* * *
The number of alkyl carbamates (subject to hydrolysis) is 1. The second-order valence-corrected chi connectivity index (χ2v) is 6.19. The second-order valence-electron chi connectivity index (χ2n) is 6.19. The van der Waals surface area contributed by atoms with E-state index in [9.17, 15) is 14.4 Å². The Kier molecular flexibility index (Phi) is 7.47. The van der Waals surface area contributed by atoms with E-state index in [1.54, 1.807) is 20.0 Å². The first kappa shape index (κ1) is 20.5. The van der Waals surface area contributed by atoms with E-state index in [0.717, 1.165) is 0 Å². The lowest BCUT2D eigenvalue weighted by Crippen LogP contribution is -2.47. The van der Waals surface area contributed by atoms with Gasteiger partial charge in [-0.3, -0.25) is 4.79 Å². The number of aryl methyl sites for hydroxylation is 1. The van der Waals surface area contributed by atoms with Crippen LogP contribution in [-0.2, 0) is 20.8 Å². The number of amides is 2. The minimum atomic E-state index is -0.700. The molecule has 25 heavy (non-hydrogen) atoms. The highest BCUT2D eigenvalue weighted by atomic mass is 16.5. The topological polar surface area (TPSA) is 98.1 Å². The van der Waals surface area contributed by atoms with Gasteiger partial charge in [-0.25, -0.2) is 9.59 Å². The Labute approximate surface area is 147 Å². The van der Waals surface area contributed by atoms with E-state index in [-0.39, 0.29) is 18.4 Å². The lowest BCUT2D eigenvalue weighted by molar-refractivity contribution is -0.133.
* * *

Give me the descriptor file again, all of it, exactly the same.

The number of alkyl carbamates (subject to hydrolysis) is 1. The second-order valence-corrected chi connectivity index (χ2v) is 6.19. The second-order valence-electron chi connectivity index (χ2n) is 6.19. The van der Waals surface area contributed by atoms with E-state index in [9.17, 15) is 14.4 Å². The Kier molecular flexibility index (Phi) is 7.47. The van der Waals surface area contributed by atoms with E-state index in [1.54, 1.807) is 20.0 Å². The first kappa shape index (κ1) is 20.5. The van der Waals surface area contributed by atoms with E-state index in [0.717, 1.165) is 0 Å². The lowest BCUT2D eigenvalue weighted by Crippen LogP contribution is -2.47. The van der Waals surface area contributed by atoms with Gasteiger partial charge in [-0.3, -0.25) is 4.79 Å². The number of aryl methyl sites for hydroxylation is 1. The van der Waals surface area contributed by atoms with Crippen LogP contribution in [-0.2, 0) is 20.8 Å². The number of amides is 2. The minimum atomic E-state index is -0.700. The molecule has 25 heavy (non-hydrogen) atoms. The highest BCUT2D eigenvalue weighted by atomic mass is 16.5. The topological polar surface area (TPSA) is 98.1 Å². The van der Waals surface area contributed by atoms with Gasteiger partial charge in [-0.25, -0.2) is 9.59 Å². The Labute approximate surface area is 147 Å². The van der Waals surface area contributed by atoms with E-state index in [-0.39, 0.29) is 18.4 Å². The lowest BCUT2D eigenvalue weighted by molar-refractivity contribution is -0.133.